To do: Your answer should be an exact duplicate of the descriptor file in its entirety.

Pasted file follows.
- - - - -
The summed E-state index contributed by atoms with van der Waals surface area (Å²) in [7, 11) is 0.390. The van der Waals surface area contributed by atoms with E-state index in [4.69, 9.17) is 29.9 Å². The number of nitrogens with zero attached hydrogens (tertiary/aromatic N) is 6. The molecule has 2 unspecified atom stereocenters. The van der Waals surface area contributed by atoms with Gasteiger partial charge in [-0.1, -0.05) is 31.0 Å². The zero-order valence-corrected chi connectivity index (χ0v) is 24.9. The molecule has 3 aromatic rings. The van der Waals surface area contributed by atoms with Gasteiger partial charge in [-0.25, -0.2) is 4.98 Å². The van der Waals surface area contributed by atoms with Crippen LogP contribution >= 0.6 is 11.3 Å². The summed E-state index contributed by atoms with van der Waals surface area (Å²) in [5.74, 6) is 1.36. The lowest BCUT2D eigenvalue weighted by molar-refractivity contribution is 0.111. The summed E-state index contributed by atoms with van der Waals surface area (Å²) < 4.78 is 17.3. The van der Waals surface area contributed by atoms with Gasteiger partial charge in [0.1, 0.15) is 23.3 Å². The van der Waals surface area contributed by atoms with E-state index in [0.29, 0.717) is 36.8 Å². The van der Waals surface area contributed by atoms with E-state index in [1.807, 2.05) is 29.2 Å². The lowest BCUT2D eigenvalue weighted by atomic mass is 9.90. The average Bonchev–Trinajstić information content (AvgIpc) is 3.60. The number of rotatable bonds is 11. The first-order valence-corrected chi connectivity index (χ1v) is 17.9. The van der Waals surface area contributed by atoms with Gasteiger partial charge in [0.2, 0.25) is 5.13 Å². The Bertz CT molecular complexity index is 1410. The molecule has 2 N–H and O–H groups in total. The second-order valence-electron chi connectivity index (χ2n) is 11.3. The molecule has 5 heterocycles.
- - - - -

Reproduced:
The summed E-state index contributed by atoms with van der Waals surface area (Å²) in [7, 11) is 0.390. The van der Waals surface area contributed by atoms with E-state index in [4.69, 9.17) is 29.9 Å². The number of nitrogens with zero attached hydrogens (tertiary/aromatic N) is 6. The molecule has 2 unspecified atom stereocenters. The van der Waals surface area contributed by atoms with Gasteiger partial charge in [-0.1, -0.05) is 31.0 Å². The zero-order valence-corrected chi connectivity index (χ0v) is 24.9. The molecule has 3 aromatic rings. The van der Waals surface area contributed by atoms with Gasteiger partial charge in [-0.25, -0.2) is 4.98 Å². The van der Waals surface area contributed by atoms with Crippen LogP contribution >= 0.6 is 11.3 Å². The summed E-state index contributed by atoms with van der Waals surface area (Å²) in [5.74, 6) is 1.36. The lowest BCUT2D eigenvalue weighted by molar-refractivity contribution is 0.111. The summed E-state index contributed by atoms with van der Waals surface area (Å²) < 4.78 is 17.3. The van der Waals surface area contributed by atoms with Gasteiger partial charge in [0.1, 0.15) is 23.3 Å². The van der Waals surface area contributed by atoms with E-state index in [0.29, 0.717) is 36.8 Å². The van der Waals surface area contributed by atoms with E-state index in [1.807, 2.05) is 29.2 Å². The lowest BCUT2D eigenvalue weighted by atomic mass is 9.90. The average Bonchev–Trinajstić information content (AvgIpc) is 3.60. The number of rotatable bonds is 11. The first-order valence-corrected chi connectivity index (χ1v) is 17.9. The van der Waals surface area contributed by atoms with Gasteiger partial charge in [0.2, 0.25) is 5.13 Å². The Bertz CT molecular complexity index is 1410. The molecule has 2 N–H and O–H groups in total. The second-order valence-electron chi connectivity index (χ2n) is 11.3. The molecule has 5 heterocycles.